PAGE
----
Growing up in Raleigh in the ’50s and early ’60s was a distinctly white Anglo-Saxon experience for me and my pals. Black folks lived and went to school across town. (Black men dug ditches and hauled away our garbage in ancient trucks; their wives cleaned houses and strolled white babies – as some still do.) The state Capitol had “Colored” and “White” water fountains, a terrible thing, though the water tasted the same from each.
“Indians” and Mexicans were only seen as the bad guys in bad Western movies. Even the few Jewish youngsters looked just like us. Our resident minorities were two second-generation Greek brothers and a fast-talking kid from New Jersey.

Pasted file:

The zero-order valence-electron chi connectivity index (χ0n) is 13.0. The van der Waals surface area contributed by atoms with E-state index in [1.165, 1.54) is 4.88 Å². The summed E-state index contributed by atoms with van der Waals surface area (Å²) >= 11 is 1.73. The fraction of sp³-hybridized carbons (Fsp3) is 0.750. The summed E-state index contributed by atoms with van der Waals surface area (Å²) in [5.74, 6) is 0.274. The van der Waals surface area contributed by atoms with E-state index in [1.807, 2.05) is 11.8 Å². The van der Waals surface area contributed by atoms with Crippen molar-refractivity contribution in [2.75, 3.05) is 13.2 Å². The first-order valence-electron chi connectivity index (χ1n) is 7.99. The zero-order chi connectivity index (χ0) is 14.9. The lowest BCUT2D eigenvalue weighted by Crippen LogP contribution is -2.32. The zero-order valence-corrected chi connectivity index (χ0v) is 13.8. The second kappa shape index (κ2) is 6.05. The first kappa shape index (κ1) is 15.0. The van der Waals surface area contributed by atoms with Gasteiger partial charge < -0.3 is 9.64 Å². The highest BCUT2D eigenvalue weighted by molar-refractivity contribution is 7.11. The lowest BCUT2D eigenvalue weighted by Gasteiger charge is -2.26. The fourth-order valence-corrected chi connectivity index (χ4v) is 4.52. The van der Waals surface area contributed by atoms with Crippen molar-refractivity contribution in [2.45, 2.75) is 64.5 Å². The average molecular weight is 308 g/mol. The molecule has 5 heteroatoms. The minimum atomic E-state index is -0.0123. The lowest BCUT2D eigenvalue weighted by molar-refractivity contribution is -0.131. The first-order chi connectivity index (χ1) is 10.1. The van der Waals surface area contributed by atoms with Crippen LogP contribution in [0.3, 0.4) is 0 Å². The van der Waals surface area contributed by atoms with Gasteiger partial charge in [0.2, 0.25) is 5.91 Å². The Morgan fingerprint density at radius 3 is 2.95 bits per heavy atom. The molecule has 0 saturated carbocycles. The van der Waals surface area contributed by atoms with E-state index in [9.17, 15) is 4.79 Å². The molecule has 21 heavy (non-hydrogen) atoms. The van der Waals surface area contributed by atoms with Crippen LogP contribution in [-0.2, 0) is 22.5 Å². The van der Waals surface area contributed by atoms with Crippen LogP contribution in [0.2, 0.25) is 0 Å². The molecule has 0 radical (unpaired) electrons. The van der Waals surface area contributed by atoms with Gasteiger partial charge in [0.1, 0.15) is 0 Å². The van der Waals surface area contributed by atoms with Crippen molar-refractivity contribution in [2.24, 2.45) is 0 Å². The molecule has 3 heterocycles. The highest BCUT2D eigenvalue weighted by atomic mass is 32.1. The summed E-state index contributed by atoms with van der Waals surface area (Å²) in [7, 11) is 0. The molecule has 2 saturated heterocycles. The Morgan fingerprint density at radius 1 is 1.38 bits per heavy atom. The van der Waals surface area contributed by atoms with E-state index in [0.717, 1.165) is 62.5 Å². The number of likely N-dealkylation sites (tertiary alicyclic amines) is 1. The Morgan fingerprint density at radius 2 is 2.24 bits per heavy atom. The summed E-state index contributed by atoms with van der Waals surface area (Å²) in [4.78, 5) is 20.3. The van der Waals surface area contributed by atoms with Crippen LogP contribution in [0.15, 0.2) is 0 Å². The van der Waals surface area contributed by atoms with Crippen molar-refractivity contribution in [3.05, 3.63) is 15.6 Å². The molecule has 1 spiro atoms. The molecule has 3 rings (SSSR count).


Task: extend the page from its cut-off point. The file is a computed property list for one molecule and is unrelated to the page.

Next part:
Today a majority of my peers nationally are clinging to the old paradigm of white superiority and entitlement, even as “we” slip irrevocably towards minority status in the electorate. To all of them I say, calm your fears. Diversity can only make us stronger, and richer. The future is in good hands of many hues.
Everything is going to be all right.